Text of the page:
Claiming that it’s too expensive, Wal-Mart has announced it is rescinding health coverage for part-time workers and drastically raising premiums for much of its full time staff.
According to The New York Times, the country’s largest private employer told all of its employees working less that 24 hours a week that they will no longer qualify for insurance and anyone working up to 33 hours a week may no longer include a spouse on their plan.
Rates are expected to climb by more than 40 per cent for some employees. Combined with high deductibles, employees are complaining that their health care will now eat up to 20 per cent of their annual pay.
From the Times:
This is a big shift from just a few years ago when Wal-Mart expanded coverage for employees and their families after facing criticism because so many of its 1.4 million workers could not afford or did not qualify for coverage — rendering many of them eligible for Medicaid.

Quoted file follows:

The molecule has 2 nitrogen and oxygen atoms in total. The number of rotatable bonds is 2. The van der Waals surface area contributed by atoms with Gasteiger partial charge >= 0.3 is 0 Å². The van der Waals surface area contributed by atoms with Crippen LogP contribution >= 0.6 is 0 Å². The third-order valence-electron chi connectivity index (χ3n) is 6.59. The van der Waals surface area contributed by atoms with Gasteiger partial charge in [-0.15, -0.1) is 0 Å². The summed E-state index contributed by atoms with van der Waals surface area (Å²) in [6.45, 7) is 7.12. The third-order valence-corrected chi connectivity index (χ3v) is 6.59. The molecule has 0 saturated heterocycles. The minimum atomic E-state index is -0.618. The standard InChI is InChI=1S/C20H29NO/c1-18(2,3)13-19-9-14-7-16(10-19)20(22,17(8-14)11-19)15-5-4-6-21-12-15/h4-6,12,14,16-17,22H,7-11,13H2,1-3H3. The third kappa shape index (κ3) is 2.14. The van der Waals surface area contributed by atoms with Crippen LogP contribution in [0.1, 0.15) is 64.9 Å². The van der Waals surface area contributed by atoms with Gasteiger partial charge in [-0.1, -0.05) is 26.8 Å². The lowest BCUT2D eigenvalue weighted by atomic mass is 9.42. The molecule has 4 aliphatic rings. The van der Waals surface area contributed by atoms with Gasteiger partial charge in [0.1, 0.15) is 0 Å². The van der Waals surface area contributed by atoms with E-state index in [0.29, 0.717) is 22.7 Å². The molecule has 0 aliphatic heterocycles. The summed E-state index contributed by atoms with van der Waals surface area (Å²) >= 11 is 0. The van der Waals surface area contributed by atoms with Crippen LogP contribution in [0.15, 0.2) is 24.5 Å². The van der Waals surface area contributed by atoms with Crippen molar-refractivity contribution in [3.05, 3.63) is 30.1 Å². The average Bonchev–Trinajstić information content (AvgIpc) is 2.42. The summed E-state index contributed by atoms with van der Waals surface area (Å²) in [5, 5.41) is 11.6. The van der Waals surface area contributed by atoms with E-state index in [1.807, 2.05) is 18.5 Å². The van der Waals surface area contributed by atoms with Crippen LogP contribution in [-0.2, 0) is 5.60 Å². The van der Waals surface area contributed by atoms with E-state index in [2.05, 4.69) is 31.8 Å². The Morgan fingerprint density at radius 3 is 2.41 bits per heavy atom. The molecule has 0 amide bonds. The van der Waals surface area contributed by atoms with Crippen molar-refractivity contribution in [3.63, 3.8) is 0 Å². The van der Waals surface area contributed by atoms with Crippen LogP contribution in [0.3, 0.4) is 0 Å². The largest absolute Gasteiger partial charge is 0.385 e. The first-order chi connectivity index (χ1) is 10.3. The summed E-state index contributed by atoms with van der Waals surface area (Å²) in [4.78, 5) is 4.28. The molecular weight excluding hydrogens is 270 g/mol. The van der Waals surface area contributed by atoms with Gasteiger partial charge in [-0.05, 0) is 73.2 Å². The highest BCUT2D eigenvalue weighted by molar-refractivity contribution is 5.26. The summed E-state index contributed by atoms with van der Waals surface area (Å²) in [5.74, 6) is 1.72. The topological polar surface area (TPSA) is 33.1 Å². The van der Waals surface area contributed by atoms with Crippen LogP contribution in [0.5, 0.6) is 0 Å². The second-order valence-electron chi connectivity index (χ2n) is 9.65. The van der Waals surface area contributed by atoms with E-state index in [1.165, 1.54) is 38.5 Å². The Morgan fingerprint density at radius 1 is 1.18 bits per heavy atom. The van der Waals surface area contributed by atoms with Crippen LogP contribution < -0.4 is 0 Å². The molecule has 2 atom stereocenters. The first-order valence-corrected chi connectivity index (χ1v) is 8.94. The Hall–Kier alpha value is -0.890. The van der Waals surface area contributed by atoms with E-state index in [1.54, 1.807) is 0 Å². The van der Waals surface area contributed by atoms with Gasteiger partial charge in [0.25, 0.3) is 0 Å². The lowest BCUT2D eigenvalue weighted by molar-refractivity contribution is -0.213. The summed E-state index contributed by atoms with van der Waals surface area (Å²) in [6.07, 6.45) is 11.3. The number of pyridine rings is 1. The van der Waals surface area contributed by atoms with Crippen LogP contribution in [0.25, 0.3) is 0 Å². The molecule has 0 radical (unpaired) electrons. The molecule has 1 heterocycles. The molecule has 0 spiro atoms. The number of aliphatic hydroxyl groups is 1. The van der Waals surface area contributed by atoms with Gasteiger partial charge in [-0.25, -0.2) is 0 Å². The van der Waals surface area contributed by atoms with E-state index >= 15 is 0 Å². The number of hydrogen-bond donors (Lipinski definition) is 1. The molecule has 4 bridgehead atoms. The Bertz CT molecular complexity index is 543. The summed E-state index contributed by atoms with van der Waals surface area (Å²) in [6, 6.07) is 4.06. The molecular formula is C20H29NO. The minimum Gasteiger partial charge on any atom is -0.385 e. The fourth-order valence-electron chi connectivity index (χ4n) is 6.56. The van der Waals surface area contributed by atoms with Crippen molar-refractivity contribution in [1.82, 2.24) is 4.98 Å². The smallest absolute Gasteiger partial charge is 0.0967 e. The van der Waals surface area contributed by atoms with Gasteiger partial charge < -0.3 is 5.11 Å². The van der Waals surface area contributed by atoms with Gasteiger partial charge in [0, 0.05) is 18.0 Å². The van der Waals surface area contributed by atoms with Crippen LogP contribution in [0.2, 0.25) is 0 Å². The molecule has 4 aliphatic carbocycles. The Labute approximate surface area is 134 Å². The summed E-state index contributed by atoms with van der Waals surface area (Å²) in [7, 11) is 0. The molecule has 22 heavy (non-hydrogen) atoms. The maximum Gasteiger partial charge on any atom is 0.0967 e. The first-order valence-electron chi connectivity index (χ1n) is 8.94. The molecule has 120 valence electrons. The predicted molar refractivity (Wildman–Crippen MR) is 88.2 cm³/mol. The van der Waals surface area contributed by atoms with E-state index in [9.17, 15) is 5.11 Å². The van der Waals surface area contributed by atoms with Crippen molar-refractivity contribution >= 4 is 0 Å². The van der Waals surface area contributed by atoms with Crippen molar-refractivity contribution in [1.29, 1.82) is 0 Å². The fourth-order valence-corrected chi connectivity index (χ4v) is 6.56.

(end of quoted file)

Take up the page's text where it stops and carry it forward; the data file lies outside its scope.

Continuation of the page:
Under pressure from states saddled with rising Medicaid costs and from labour unions and community groups, Wal-Mart had agreed to offer part-time employees, even those averaging less than 24 hours a week, health care insurance after a year on the job, shaving a year off the eligibility requirement. Wal-Mart also said that it was offering health plans that cost its employees about $250 a year for family coverage.
Wal-Mart refused Thursday to disclose the number of workers employed less that 24 hours a week, saying only the decision was reached due to rising health care costs.
In addition smokers will now have to pay up to an additional $2,340 a year for health coverage through the company.
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